High Autonomy & Ownership: It's equally scary and exciting how much responsibility you can get handed as a young person at a startup. Whereas a junior role might make slides look pretty in mature companies, you're more likely to own entire projects or even whole business functions as an early startup employee.

High Compensation: Let's not beat around the bush here. The big tech companies (at least the profitable ones) have the cash to offer salary packages that are a fair bit higher than most startups.

Potential for Equity in Company: A distinct financial advantage of startups is being able to offer early employees a non-trivial chunk of equity. So if you think you've come across the next Uber or Airbnb, there's a chance you might get hella cashed-up. Check out Earlywork's ESOP guide if you're interested in discovering more.

Lower Risk: A Google/Amazon/Atlassian-type company probably isn't going to shut down tomorrow. A blockchain for an ice cream startup? Dubious.

Work on Unsolved Problems: You have the chance to build products for problems with few or no existing solutions, which feels very rewarding. Change the world!

Agile working: You'll find that working for a startup gives you much more flexibility regarding when and where you can work. The good news is that you can work out in the morning, grab your morning smoothie and show up to the office mid-morning without being fired. The bad news is that the boundary between work and life becomes blurred. This can often mean more extended hours and days with the pressure of delivering.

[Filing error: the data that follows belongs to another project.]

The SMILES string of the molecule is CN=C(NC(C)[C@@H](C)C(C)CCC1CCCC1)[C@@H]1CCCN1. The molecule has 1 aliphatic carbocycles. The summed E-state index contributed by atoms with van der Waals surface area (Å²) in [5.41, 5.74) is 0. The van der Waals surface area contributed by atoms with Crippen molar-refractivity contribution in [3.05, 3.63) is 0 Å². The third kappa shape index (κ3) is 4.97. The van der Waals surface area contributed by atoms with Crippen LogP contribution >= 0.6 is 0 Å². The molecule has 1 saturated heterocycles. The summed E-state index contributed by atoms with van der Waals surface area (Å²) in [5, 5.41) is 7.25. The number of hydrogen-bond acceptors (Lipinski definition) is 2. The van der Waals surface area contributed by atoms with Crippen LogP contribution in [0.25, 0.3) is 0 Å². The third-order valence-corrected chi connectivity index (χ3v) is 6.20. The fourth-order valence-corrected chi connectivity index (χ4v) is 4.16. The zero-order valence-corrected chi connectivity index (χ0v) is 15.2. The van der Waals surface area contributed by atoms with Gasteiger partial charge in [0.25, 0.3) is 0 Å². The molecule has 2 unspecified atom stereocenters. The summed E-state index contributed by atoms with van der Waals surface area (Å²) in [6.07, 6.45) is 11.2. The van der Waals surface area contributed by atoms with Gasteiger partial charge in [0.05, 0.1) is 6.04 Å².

Tech sectors

Generally speaking, every traditional sector has a tech equivalent or counterpart. For example, health has HealthTech, finance has FinTech and education has EdTech. For a comprehensive list of the various industry verticals, check out this resource from PitchBook. We’ve noted some of the top verticals in Australia and some International examples below.

Start-up stages and tech company growth

As with any profession, you’ll have a range of sizes in startups and tech companies. For further reading check out Earlywork’s guide on startups vs scaleups. But, broadly speaking, there are four key stages for startups and tech companies.

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Early Stage

The high risk, high reward option. You will be offered loads of stock options and the exciting opportunity of being “one of the first”. This might sound great but expect a potential pay cut of up to 50% (70k would be considered great) and gruelling hours due to the lean staffing. Forget gym memberships, free treats and barista coffee. All that money is there to grow the business, not to appease your selfish desires! Apply within if you’re a dreamer.

Examples: Earlywork, 

Growth Stage

The sweet spot. A startup’s product or service will meet strong market demand if it reaches this level. This implies that new consumers, recurring customers, and billing will all rise. This is the point at which the team begins to expand, and recruitment begins. Expect decent stock options as the company continues to grow (but this time, with money). Promotions are reasonably straightforward, so there’s still room to grow.